“Go get your dad,” you say. You don’t know Kevin’s father. You have only a vague notion of him—a hulking guy with a bushy beard and a beer belly hanging off him like a clingy child. He works at the big-box hardware store. You’ve always thought the orange vest he wears as he leaves for work looks like some sort of hazmat warning. It’s not a promising vision, but he still seems better than Kevin.

“I can’t,” Kevin says.

“Why not?” Your shoulder is starting to burn from holding the hatch open. You switch arms.

“I’ll get in trouble,” he says.

“I’m sure it will be fine,” you say.

“My dad says I’m a fuckup, and that one more fuckup will be one fuckup too many.”

“Tell him it was an accident. That’s what it was, right? An accident.”

“An accident is a kind of fuckup.”

Your temper suddenly flares. “Kevin, goddammit—” but the anger is immediately replaced by a fear that you will scare him off. You imagine your despair at hearing his retreating footsteps, the long descent into the shelter to rest and consider your options. You take a breath. “An accident isn’t the same thing as a fuckup.” You hope your voice sounds friendly. “I’ll tell your dad that.”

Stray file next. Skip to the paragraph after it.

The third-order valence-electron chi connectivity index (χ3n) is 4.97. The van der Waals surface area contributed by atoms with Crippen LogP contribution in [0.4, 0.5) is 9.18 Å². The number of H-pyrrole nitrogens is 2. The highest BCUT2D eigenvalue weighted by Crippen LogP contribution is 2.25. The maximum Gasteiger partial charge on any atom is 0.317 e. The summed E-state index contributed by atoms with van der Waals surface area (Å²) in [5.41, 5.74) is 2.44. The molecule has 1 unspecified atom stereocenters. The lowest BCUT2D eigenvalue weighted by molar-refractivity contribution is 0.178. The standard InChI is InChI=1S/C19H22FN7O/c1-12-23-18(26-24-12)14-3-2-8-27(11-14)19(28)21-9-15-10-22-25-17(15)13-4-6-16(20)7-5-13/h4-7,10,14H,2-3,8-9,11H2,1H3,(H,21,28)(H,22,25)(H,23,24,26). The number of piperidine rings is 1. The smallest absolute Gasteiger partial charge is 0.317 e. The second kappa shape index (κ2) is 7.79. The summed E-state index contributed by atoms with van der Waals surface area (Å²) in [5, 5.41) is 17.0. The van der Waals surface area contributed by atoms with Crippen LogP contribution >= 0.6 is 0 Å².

Kevin is silent for a few moments. “He hits me. With his fist. No open-hand shit.” He makes a little grunting noise, as if reenacting the event. “It’s not for pussies.”

You can’t think of anything to say to that.

“I’m not a pussy.”

“I know that, Kevin.”

You close your eyes. You imagine the scene down in the shelter. One week in, Dad has stopped shaving. He has begun to imagine the shelter is breaking down, and so he roams restlessly along the walls, looking for cracks. Mom hasn’t been out of bed in three days. She lies flat on her back, the covers pulled over her head. She looks like a shrouded sarcophagus.

You think for a few seconds. “Your dad probably has some bolt cutters. You could borrow them. Just for a minute. Nobody has to know. It would be easy to cut through the lock with those.”

“You watch TV,” Kevin says. It is a statement, not a question.

“Yeah, sure.”

“TV is stupid.”

“Is that what this is about?” You are disoriented by the direction the conversation has taken, and it somehow makes the situation seem far more serious. For the first time, the thought occurs to you that this might be more than just a spur-of-the-moment prank.

“All those shows. They’re stupid,” he says. “You’re stupid for watching them.”

“Okay,” you say. “So you don’t watch them?”

“I do. But I’m smart about it. TV. I’m smart.” Kevin’s voice is coming from farther away. You are again seized by the fear he will walk off altogether and leave you, but you can’t think of anything to say that will keep him with you. Your stance is becoming very uncomfortable. The concrete is cold and increasingly abrasive against your back. The ladder rungs press into the arches of your feet, making them throb. You let the hatch drop, and then open it again with your other arm.

“Kevin?” you call. “Are you still there?”